The Nutmeg Cookery in Hartford, Connecticut

The Nutmeg Cookery in Hartford, Connecticut

A couple of weeks ago, I was in Hartford for Voices for Animals Day at the State Capitol Building, organized by the ASPCA. Connecticut citizens gathered to speak with their individual legislators in support of prohibiting the sale of puppy-mill puppies in new pet stores (and phasing out sales in the sixteen pet stores that still have them). The day started with a welcoming breakfast and — wow — what scrumptious vegan goodies The Nutmeg Cookery had put together for us. A perfect start to the day while people mingled before the press conference and presentation. If you’re in the Hartford area, I hope you’ll keep in mind The Nutmeg Cookery if you’re looking to bring a little extra special vegan love into your home or office. Jenny and her husband mostly work as personal chefs but, as you can see, they are a dynamic duo for events, too. Voices for Animals Day and other “Lobby Day” Events If you have yet to participate in a Lobby Day event at your state capital, I highly encourage you to do so.  They are so uplifting — how inspiring and empowering when kids and adults come together for a few hours to lend their voices on behalf of the voiceless. For kids and adults alike, it also can be both fun and educational. Most of all, it’s incredibly rewarding to meet with your local representatives or their staff members in person. So how do you know when events like these are happening in your own community? Here’s one easy way: sign up for the ASPCA’s Advocacy Brigade. And, if you’re in...
Whale Watching, Cape Cod

Whale Watching, Cape Cod

During my travels, I’m always looking for ways to interact with animals — whether it’s by visiting a local animal sanctuary, hiking through the woods, or walking along the beach. When in Cape Cod, one is almost certain to feel the pull of the whale watching opportunities. I was just a young girl the first time I experienced the thrill of the whale watch, with my family during a a stay on the Cape. A little later in life, I would be privileged to receive a grant from the National Endowment of the Humanities to spend the better part of a summer researching and discussing with a select group the different aspects of Herman Melville’s work — Moby Dick, of course, a focal point of our work. The magnificent white whale. Mythic. Epic. And, just as in literature, sighting a whale is among the  most mesmerizing and humbling experiences in life. Responsible Whale Watching: WhaleSense.org We know too much about the horrors of Sea World or other similar entertainment parks to partake in those kinds of interactions. However, it’s also important to do a little homework before signing up for a whale watch. As always, the idea is that we want to observe wildlife without being disruptive; and whale-watching is largely a self-regulated industry with few laws looking out for the welfare of the mammals. I was happy, then, to discover Whale SENSE, an organization whose mission is to ensure the safety and well-being of the whales and other sea animals while allowing us to enjoy these commercial whale watches. Participating companies agree to: Stick to responsible whale watching...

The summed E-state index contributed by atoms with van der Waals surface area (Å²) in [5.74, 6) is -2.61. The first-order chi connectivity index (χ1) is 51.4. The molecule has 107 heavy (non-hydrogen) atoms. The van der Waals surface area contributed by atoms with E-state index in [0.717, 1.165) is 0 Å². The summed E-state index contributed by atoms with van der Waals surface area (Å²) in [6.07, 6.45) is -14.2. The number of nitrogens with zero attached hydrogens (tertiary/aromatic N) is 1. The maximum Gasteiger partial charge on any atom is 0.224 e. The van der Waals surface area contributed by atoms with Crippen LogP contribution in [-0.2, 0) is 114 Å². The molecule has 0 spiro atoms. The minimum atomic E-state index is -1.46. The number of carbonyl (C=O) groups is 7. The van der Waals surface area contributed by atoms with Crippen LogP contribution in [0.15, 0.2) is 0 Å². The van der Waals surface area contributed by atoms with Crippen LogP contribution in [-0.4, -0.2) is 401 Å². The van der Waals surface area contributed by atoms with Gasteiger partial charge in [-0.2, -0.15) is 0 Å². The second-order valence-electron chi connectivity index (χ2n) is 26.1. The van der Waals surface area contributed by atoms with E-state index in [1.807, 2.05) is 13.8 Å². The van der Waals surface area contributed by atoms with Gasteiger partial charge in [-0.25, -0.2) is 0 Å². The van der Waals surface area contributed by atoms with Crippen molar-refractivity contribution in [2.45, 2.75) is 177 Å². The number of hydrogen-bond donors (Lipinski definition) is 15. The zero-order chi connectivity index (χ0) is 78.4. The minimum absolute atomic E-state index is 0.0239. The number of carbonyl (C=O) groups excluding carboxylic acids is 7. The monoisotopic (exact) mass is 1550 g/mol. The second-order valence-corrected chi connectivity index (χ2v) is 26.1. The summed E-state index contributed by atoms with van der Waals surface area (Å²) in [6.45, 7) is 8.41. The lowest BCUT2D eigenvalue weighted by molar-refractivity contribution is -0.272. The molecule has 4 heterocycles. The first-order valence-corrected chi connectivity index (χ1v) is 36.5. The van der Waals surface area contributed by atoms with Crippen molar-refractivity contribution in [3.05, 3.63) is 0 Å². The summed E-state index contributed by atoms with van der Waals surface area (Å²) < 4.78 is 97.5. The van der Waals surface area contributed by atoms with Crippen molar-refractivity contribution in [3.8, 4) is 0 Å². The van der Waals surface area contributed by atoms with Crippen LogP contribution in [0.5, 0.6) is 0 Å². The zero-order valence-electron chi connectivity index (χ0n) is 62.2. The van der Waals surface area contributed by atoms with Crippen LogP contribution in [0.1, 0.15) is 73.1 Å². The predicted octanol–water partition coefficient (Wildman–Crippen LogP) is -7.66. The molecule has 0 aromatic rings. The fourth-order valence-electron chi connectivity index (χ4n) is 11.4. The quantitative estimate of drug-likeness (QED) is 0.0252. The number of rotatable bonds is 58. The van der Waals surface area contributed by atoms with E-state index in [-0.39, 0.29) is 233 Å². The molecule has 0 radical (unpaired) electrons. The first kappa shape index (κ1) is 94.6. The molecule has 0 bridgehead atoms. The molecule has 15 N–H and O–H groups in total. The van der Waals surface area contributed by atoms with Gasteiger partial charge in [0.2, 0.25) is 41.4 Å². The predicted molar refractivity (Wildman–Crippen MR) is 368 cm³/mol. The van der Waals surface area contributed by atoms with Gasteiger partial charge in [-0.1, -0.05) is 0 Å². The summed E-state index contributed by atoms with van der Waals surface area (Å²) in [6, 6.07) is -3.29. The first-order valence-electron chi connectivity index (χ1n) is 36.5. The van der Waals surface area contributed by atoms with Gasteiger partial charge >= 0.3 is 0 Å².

Hoe Down at Farm Sanctuary in Watkins Glen

Hoe Down at Farm Sanctuary in Watkins Glen

It was a special treat to visit Farm Sanctuary and participate in the annual Hoe Down weekend. Farm Sanctuary has been doing amazing work on behalf of farm animals for more than 25 years — rescuing animals who often have been left to die in stockyards, working to educate the public and promote the plant-based diet, and contributing to legal efforts on farm animals’ behalf. The hoe down is a celebration that brings advocates together to discuss what’s happening, celebrate recent milestones in animal rescue and protection, and spend time with the animals that call the sanctuary their home. What Came Before In addition to all the wonderful activities of the weekend, my husband Seth was honored with this year’s “Friend of Farm Animals” award for his work as producer of the short film What Came Before. The number of viewers is now in the millions, and the film is currently being translated into several languages. Over and over, we’re hearing from people that say this film was what made them decide to go vegan. WOW. While visiting the sanctuary this weekend, we were able to meet two of the three animals featured in the film — Fanny the dairy cow and Nikki the pig (and three of Nikki’s piglets!). If you haven’t watched the film yet, I encourage you to do so and please share: the stories of these three animals are so extraordinary, and they’re also a reminder that each animal has a story all her own. Turkey Time! Which brings me to to the highlight of all the highlights of the weekend: meeting Victoria, my little...